Valuations are an essential aspect of the property investment game, with the potential to either help your portfolio prosper, or stop it dead in its tracks.
Financing a new purchase or restructuring or refinancing your existing debt are generally the main reasons for a property investor to have their assets valued.
Because the result of independent valuations can be so critical to your success as a property investor, it’s important that you understand the following five elements to the valuation process…
1. It’s not an exact science
Valuers are only human; therefore the determinations they make as to fair market value of a property will be somewhat subjective in nature.
Then there’s also the prospect of the valuer being legally liable if they place too high a price on the property, and the bank subsequently loses money on the loan.
Many in the property industry believe this threat to the valuer causes them to be conservative with their estimates.
2. It’s not a real estate appraisal
Real estate agents can be notoriously bullish when it comes to appraising property, because they want to secure the listing to sell your property and they know they’re competing against other agents for your business.
They’re also well aware that home owners and property investors alike, want to achieve a good price for their dwelling.
So although most agents are very professional, they can alter their estimates upwards to meet your expectations.
This is in contrast to independent valuations, performed by valuers without any vested interests.
They are tasked with one duty only – valuing the property in question.
And importantly, the end value they attribute to the property makes no difference as to how much they get paid.
3. Not all valuations are created equal
We often talk about valuations like there’s only one generic process undertaken by every valuer, however this is not the case.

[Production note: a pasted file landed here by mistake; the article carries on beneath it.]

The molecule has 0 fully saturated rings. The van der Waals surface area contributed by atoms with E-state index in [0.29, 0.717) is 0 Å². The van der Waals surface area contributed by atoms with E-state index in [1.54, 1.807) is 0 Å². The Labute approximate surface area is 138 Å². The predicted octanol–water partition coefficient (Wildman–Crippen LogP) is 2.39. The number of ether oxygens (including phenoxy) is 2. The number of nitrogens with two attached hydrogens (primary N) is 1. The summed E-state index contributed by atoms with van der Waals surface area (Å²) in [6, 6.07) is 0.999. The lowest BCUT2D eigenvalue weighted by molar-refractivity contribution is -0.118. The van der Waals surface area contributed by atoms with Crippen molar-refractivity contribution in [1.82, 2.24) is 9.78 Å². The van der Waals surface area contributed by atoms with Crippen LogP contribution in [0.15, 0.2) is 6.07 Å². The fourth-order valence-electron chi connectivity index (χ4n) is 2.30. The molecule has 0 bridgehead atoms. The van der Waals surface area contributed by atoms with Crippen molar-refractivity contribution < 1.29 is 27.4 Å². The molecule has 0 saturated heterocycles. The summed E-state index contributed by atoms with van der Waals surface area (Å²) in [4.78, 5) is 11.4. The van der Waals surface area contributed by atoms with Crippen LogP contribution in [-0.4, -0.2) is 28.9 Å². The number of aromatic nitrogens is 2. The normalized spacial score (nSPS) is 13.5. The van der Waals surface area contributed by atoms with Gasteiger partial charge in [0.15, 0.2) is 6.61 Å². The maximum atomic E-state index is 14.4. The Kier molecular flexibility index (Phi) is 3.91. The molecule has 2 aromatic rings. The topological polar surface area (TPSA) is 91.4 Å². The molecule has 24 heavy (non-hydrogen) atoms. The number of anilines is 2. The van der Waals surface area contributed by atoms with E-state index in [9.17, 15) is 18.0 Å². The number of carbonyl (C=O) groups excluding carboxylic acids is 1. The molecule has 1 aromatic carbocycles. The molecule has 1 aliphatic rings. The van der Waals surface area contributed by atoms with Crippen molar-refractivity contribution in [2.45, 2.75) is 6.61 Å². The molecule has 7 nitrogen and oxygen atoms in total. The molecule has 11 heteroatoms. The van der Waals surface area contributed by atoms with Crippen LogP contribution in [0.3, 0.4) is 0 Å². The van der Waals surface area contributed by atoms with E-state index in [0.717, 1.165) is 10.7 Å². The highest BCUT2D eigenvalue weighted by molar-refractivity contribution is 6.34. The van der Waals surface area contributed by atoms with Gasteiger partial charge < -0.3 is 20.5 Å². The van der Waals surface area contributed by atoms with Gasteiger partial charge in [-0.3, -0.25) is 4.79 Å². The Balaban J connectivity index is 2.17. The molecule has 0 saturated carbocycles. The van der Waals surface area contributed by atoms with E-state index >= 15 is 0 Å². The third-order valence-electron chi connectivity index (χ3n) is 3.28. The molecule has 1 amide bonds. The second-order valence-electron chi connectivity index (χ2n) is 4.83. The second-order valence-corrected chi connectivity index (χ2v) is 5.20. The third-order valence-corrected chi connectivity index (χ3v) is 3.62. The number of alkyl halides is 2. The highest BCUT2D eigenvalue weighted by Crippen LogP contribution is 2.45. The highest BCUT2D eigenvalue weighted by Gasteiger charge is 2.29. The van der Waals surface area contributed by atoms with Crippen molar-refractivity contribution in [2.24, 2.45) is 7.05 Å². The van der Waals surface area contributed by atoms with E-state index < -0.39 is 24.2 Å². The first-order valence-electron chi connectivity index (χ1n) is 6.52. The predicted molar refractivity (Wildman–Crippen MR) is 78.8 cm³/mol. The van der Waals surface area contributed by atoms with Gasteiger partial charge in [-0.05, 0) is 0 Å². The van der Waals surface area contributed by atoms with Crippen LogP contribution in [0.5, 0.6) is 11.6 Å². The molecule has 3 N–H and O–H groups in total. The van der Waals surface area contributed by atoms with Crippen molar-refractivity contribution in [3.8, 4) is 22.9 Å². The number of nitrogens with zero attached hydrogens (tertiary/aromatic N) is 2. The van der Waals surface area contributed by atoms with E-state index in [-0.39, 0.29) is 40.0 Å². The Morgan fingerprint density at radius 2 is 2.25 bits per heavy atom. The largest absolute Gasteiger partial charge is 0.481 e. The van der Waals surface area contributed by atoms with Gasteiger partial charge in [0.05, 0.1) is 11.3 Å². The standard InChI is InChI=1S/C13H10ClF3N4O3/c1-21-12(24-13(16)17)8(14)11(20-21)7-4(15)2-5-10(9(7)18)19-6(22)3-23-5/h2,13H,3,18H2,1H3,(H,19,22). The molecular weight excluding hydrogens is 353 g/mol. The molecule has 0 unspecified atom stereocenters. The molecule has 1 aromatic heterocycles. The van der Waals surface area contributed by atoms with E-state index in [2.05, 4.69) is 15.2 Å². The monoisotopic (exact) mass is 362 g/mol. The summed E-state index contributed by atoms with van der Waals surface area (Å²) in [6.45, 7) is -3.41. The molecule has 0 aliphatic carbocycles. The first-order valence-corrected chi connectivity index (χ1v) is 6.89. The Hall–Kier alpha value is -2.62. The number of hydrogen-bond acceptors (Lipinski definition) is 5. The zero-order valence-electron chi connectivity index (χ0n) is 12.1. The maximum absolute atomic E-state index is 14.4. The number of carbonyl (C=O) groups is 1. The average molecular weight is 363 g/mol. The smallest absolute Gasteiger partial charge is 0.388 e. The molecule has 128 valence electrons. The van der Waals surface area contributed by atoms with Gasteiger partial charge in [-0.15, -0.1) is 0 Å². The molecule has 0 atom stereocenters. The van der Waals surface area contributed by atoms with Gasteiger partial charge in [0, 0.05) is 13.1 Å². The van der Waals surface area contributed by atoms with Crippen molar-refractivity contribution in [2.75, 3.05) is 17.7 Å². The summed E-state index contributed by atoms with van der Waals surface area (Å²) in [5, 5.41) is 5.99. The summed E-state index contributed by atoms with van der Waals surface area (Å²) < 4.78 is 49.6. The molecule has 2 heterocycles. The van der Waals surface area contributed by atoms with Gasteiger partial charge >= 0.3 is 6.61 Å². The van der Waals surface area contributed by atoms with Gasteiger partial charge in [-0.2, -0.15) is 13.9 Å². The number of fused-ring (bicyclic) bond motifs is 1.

But as a property investor, you need to be aware that how the valuation is carried out can have a direct influence on the end outcome.
Full valuations are, as the name implies, the most comprehensive and involve a complete internal and external inspection of the premises, as well as researching comparable sales and the overall local property market.
Restricted valuations; often referred to as “kerbside” or “drive by” valuations, involve market research as well as an external inspection of the property.
You can see why it might be problematic for the valuer to never set foot inside your property before making their assessment.
A Desktop valuation or Electronic Valuer Review (EVR) is where a valuer uses statistical data, along with market analysis of local and comparable sales to determine their estimate, all from the comfort of their office chair. In other words, they never visit the property in question at all.
For property investors, particularly those who may have made extensive internal improvements to add value to their property, a full valuation is essential in order to get a more accurate reflection of market price.
4. Comparable sales heavily relied on
One of the main forms of data a valuer consults to determine their estimate for your property is comparable sales.
That is, recent sales of dwellings close to your property and similar in type and size.
Comparable sales can sometimes be difficult to obtain in remote areas or for buildings with unique features and styling, so this can make it trickier for valuers to come up with figures.
In other words, the less comparable stock there is to use as a yardstick, the more likely valuers will be to rely on their own subjective interpretation of what your property is worth.
5. You can be a part of the process
Most property investors are not aware that they can actually assist the valuer in their assessment of your premises.
You can also be present throughout the valuation to answer any questions they might have, with all information about the property close at hand.
While you don’t want to appear to be tampering with, or trying to influence the independent process, it doesn’t hurt to give valuers any information that might be pertinent to their judgment, such as improvements undertaken since purchase.
Getting the best valuation outcome
While we may not always get the result we want from an independent valuation, property investors can be pro-active when it comes to achieving the best potential outcome by:
- Providing your own list of well researched comparable sales – a valuer may or may not use this information.
- Obtain your own valuation and request a review if you’re not happy with the figure provided by the bank appointed valuer.
- Ask to see the valuation report so you know how they’ve worked out the price for your property and can read any additional comments made.
- Do your own research and have a thorough understanding of the local property market.
Remember, nothing gives you more power in the property investment game than well-rounded knowledge.